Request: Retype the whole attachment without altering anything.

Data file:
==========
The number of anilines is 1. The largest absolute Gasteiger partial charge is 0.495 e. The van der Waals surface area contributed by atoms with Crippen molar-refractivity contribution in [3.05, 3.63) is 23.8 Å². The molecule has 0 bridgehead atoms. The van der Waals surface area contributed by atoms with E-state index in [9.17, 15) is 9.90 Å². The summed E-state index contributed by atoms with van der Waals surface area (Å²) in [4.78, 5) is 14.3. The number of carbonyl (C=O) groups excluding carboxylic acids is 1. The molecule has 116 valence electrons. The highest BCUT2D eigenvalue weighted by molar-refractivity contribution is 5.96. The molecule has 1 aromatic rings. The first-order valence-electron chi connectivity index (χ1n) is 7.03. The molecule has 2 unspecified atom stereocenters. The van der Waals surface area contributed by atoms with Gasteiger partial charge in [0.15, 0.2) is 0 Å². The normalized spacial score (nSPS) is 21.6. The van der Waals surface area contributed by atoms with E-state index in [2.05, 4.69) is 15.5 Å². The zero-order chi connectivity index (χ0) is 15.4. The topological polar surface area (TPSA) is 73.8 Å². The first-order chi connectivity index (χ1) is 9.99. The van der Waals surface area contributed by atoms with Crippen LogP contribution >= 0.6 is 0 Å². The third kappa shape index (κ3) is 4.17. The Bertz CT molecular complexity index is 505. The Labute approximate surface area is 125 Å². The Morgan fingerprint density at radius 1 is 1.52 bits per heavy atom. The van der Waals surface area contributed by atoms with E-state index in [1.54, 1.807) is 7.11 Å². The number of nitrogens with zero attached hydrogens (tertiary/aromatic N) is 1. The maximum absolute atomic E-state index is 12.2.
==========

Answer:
The number of anilines is 1. The largest absolute Gasteiger partial charge is 0.495 e. The van der Waals surface area contributed by atoms with Crippen molar-refractivity contribution in [3.05, 3.63) is 23.8 Å². The molecule has 0 bridgehead atoms. The van der Waals surface area contributed by atoms with E-state index in [9.17, 15) is 9.90 Å². The summed E-state index contributed by atoms with van der Waals surface area (Å²) in [4.78, 5) is 14.3. The number of carbonyl (C=O) groups excluding carboxylic acids is 1. The molecule has 116 valence electrons. The highest BCUT2D eigenvalue weighted by molar-refractivity contribution is 5.96. The molecule has 1 aromatic rings. The first-order valence-electron chi connectivity index (χ1n) is 7.03. The molecule has 2 unspecified atom stereocenters. The van der Waals surface area contributed by atoms with Gasteiger partial charge in [0.15, 0.2) is 0 Å². The normalized spacial score (nSPS) is 21.6. The van der Waals surface area contributed by atoms with E-state index in [2.05, 4.69) is 15.5 Å². The zero-order chi connectivity index (χ0) is 15.4. The topological polar surface area (TPSA) is 73.8 Å². The first-order chi connectivity index (χ1) is 9.99. The van der Waals surface area contributed by atoms with Crippen LogP contribution >= 0.6 is 0 Å². The third kappa shape index (κ3) is 4.17. The Bertz CT molecular complexity index is 505. The Labute approximate surface area is 125 Å². The Morgan fingerprint density at radius 1 is 1.52 bits per heavy atom. The van der Waals surface area contributed by atoms with E-state index in [1.54, 1.807) is 7.11 Å². The number of nitrogens with zero attached hydrogens (tertiary/aromatic N) is 1. The maximum absolute atomic E-state index is 12.2.